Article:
1. “Conflict and Consensus in American History,” in Hofstadter, Richard, The Progressive Historians: Turner, Beard, Parrington (New York, 1968), 437–466.
2. See, for example, Foner, Eric, “Why Is There No Socialism in the United States?” History Workshop 17 (Spring 1984): 57–80.
3. Among others, see Gordon, Colin, Dead on Arrival: The Politics of Health Care in Twentieth-Century America (Princeton, 2004); Quadagno, Jill, One Nation, Uninsured: Why the U.S. Has No National Health Insurance (Oxford, 2005); Katznelson, Ira, Geiger, Kim and Kryder, Daniel, “Limiting Liberalism: The Southern Veto in Congress, 1933–1950,” Political Science Quarterly, Vol. 108, No. 2 (Summer, 1993), pp. 283–306.
4. See, for example, Lichtenstein, Nelson, State of the Union: A Century of American Labor (Princeton, 2002); Korstad, Robert Rodgers, Civil Rights Unionism: Tobacco Workers and the Struggle for Democracy in the Mid-Twentieth-Century South (Chapel Hill, 2003); Vargas, Zaragosa, Labor Rights are Civil Rights: Mexican American Workers in Twentieth-Century America (Princeton, 2005); Lewis, George, The White South and the Red Menace: Segregationists, Anticommunism, and Massive Resistance, 1945–1965 (Gainesville, FL, 2004); Woods, Jeff, Black Struggle, Red Scare: Segregation and Anti-Communism in the South, 1948–1968 (Baton Rouge, 2004); Biondi, Martha, To Stand and Fight: The Struggle for Civil Rights in Postwar New York City (Cambridge, MA, 2003).
5. Quote from MacLean, Nancy, Freedom Is Not Enough: The Opening of the American Workplace (Cambridge, MA, 2006), 46. See also chapters 2 and 7; Nash, George H., The Conservative Intellectual Movement in America Since 1945 (New York, 1976), and Perlstein, Rick, Before the Storm: Barry Goldwater and the Unmaking of the American Consensus (New York, 2001); Phillips-Fein, Kim, Invisible Hands: The Making of the Conservative Movement from the New Deal to Reagan (New York, 2009), and her many articles on this theme.
6. This history is summarized and the vast literature cited in my essay, “Guardians of Privilege,” in Critchlow, Donald and MacLean, Nancy, Debating the Conservative Movement: 1945 to the Present (Lanham, MD, 2008).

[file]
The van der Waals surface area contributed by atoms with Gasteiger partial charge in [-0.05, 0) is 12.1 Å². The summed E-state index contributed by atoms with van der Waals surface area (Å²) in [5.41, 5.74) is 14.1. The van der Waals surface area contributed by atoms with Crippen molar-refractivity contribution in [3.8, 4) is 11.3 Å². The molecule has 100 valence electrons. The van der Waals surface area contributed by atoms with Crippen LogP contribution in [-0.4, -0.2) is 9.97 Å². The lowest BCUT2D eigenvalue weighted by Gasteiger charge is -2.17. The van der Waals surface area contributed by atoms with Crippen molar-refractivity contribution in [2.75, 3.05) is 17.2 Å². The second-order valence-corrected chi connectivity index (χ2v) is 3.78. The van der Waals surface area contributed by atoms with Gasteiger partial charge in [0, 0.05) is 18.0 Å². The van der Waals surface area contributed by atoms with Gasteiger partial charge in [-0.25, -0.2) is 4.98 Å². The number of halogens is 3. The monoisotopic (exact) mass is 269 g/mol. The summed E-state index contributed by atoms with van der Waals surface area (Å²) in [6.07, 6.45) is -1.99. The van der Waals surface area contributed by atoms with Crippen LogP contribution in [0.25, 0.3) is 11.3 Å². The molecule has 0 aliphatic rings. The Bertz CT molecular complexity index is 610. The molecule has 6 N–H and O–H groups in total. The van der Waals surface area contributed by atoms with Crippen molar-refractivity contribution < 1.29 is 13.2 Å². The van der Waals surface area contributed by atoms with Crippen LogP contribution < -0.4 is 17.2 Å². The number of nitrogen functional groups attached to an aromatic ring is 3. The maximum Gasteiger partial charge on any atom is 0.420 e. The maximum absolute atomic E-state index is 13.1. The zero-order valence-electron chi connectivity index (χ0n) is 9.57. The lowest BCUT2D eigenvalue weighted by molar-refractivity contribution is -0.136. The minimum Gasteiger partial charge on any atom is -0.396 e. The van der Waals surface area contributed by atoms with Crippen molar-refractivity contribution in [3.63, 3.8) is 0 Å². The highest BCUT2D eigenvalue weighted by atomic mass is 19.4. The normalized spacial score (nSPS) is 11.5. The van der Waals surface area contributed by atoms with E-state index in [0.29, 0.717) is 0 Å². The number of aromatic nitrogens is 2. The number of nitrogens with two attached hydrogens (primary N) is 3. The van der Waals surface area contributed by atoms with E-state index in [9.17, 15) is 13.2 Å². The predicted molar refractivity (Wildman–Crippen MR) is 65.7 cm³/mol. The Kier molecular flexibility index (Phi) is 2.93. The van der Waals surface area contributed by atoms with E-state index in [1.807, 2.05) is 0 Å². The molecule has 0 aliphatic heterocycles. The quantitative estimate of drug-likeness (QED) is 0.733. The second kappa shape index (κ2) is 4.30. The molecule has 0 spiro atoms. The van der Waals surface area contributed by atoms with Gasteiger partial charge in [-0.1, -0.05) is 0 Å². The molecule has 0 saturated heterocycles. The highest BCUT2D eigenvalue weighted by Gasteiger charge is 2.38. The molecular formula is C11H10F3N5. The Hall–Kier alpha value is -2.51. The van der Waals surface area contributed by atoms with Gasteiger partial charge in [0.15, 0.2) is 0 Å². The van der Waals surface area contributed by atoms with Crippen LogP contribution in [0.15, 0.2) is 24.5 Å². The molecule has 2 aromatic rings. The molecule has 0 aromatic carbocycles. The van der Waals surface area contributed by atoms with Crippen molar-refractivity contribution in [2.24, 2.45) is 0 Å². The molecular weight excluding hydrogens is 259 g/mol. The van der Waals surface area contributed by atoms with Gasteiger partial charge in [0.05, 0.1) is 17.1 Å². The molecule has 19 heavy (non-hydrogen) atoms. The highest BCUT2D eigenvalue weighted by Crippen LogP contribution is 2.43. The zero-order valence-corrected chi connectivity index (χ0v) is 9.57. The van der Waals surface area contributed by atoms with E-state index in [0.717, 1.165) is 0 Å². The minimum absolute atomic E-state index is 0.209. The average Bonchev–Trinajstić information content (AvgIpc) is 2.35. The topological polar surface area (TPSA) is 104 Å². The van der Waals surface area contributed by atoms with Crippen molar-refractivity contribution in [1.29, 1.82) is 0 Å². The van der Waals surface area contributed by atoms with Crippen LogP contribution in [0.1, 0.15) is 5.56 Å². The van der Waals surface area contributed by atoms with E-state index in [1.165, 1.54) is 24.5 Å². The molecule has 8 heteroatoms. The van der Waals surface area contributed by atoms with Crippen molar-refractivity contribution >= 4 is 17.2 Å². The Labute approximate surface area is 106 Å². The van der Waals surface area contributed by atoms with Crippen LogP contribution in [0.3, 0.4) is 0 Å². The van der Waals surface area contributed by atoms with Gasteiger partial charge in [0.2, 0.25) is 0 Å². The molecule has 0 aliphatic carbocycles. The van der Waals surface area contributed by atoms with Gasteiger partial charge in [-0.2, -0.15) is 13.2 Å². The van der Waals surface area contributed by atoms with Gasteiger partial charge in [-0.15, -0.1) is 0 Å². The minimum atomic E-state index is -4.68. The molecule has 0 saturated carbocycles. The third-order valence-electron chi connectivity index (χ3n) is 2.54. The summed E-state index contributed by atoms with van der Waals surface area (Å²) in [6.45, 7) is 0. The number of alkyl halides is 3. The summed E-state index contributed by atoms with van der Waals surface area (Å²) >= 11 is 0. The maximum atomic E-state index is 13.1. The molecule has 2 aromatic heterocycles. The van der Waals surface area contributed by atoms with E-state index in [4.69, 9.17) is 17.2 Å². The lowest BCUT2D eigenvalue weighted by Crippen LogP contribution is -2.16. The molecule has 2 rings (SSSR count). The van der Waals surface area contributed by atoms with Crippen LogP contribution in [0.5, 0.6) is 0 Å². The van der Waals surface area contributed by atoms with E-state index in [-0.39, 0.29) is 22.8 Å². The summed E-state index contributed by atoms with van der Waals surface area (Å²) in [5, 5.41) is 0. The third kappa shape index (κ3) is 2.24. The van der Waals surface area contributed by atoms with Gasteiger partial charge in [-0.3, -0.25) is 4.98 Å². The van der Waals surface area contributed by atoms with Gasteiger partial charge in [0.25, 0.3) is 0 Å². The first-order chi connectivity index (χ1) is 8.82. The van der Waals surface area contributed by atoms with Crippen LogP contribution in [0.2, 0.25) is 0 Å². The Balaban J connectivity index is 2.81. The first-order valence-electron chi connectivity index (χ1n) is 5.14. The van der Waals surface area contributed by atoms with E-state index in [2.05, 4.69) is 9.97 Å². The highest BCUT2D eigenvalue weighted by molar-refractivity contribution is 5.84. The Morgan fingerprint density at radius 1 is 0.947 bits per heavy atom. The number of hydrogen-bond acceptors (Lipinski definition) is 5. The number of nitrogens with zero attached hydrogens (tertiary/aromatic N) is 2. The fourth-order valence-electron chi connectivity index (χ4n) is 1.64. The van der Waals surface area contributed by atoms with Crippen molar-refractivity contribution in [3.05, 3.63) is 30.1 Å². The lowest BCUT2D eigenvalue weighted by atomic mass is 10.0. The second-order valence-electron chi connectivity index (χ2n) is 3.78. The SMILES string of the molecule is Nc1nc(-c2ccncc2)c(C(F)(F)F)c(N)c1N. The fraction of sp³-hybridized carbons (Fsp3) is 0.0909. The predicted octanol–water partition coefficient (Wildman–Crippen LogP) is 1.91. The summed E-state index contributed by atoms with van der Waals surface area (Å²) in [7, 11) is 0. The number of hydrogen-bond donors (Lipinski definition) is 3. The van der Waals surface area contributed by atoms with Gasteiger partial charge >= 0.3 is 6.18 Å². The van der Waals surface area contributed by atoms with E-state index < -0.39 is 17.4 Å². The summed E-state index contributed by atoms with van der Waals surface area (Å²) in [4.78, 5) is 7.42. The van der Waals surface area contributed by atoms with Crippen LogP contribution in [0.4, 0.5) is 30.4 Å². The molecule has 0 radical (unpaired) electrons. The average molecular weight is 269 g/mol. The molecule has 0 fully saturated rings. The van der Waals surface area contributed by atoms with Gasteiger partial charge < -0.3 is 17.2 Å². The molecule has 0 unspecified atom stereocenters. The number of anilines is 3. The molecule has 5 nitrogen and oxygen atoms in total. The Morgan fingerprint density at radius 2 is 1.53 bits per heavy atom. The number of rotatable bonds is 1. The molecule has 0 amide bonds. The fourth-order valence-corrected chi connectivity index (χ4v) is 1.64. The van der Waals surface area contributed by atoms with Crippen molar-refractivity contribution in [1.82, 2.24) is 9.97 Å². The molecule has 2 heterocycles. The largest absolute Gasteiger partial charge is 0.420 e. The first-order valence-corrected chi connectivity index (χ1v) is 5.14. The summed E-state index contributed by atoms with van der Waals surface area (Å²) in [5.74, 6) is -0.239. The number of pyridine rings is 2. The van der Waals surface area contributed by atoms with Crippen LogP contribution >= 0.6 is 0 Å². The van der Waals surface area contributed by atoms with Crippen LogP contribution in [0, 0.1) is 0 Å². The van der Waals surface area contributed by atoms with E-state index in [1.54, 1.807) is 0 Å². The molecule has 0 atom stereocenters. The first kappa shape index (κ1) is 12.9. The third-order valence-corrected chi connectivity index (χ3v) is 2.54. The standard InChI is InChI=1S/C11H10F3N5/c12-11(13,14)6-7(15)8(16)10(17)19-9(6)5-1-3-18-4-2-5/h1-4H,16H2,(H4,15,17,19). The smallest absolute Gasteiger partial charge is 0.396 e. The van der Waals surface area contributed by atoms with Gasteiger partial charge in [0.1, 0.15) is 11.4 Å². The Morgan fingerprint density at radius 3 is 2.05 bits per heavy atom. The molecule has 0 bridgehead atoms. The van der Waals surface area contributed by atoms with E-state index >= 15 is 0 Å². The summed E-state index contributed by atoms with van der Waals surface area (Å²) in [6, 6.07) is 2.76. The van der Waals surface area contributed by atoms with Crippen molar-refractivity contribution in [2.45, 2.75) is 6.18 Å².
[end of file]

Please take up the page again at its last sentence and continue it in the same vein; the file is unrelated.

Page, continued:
7. For introductions to the now vast literature on these themes, see Katznelson, Ira, When Affirmative Action Was White: An Untold History of Racial Inequality in America (New York, 2005); Gordon, Linda, ed., Women, the State, and Welfare (Madison, 1990); Kessler-Harris, Alice, In Pursuit of Equity: Women, Men, and the Quest for Economic Citizenship in Twentieth-Century America (Oxford, 2001).
8. For recent works on these well-established patterns, see Cobble, Dorothy Sue, The Other Women's Movement: Workplace Justice and Social Rights in Modern America (Princeton, 2003); Jackson, Thomas F., From Civil Rights to Human Rights: Martin Luther King, Jr., and the Struggle for Economic Justice (Philadelphia, 2007); Honey, Michael K., Going Down Jericho Road: The Memphis Strike, Martin Luther King's Last Campaign (New York, 2007).
9. See, for a sampling, Katznelson, When Affirmative Action Was White; Self, Robert O., American Babylon: Race and the Struggle for Postwar Oakland (Princeton, 2003); Klein, Jennifer, For All These Rights: Business, Labor, and the Shaping of America's Public-Private Welfare State (Princeton, 2003); Kruse, Kevin, White Flight: Atlanta and the Making of Modern Conservatism (Princeton, 2005); Morone, James A., Hellfire Nation: The Politics of Sin in American History (New Haven, 2003).
10. See note 7 above; also Hamilton, Dona C. and Hamilton, Charles V., The Dual Agenda: Race and Social Welfare Policies of Civil Rights Organizations (New York, 1997); MacLean, Freedom Is Not Enough (which Cowie and Salvatore enlist in ways that grossly distort my findings). For a brilliant study that confounds the artificial dichotomy they create between the New Deal and unionism, on one hand, and feminism, civil rights, and welfare rights organizing, on the other, see Orleck, Annelise, Storming Caesar's Palace: How Black Mothers Fought Their Own War on Poverty (Boston, 2005).
11. Early entries in a now-vast literature include Edsall, Thomas Byrne, The New Politics of Inequality (New York, 1984); Ferguson, Thomas and Rogers, Joel, Right Turn: The Decline of the Democrats and the Future of American Politics (New York, 1986); Lind, Michael, “Conservative Elites and the Counterrevolution against the New Deal,” Ruling America: A History of Wealth and Power in a Democracy, ed. Fraser, Steve and Gerstle, Gary (Cambridge: Harvard University Press, 2005).
12. See, for example, the three decades of such interventions in Kessler-Harris, Alice, Gendering Labor History (Urbana, 2007); Roediger, David, “What If Labor Were Not White and Male?: Recentering Working-Class History and Reconstructing the Debate on the Unions and Race,” ILWCH 51 (Spring 1997): 72-95; Kelley, Robin D.G., “Identity Politics and Class Struggle,” New Politics 6 (Winter 1997); Cobble, Dorothy Sue, “A ‘Tiger by the Toenail’: The 1970s Origins of the New Working-Class Majority,” Labor 2 (Fall 2005): 103–114.
13. For examples of this kind of learning, see Mort, Jo-Ann, ed., Not Your Father's Union Movement (New York, 1998); Tait, Vanessa, Poor Workers Unions: Rebuilding Labor from Below (Cambridge, 2005); Milkman, Ruth, L.A. Story: Immigrant Workers and the Future of the U.S. Labor Movement (New York, 2006); Fine, Janice, Workers Centers: Organizing Communities at the Edge of the Dream (Ithaca, 2006).
14. Examples include Payne, Charles M., I've Got the Light of Freedom: The Organizing Tradition and the Mississippi Freedom Struggle (Berkeley, 2007); Orleck, Storming Caesar's Palace; and, with a different explanatory project, Steedman, Carolyn Kay, Landscape for a Good Woman (Rutgers University Press, 1987).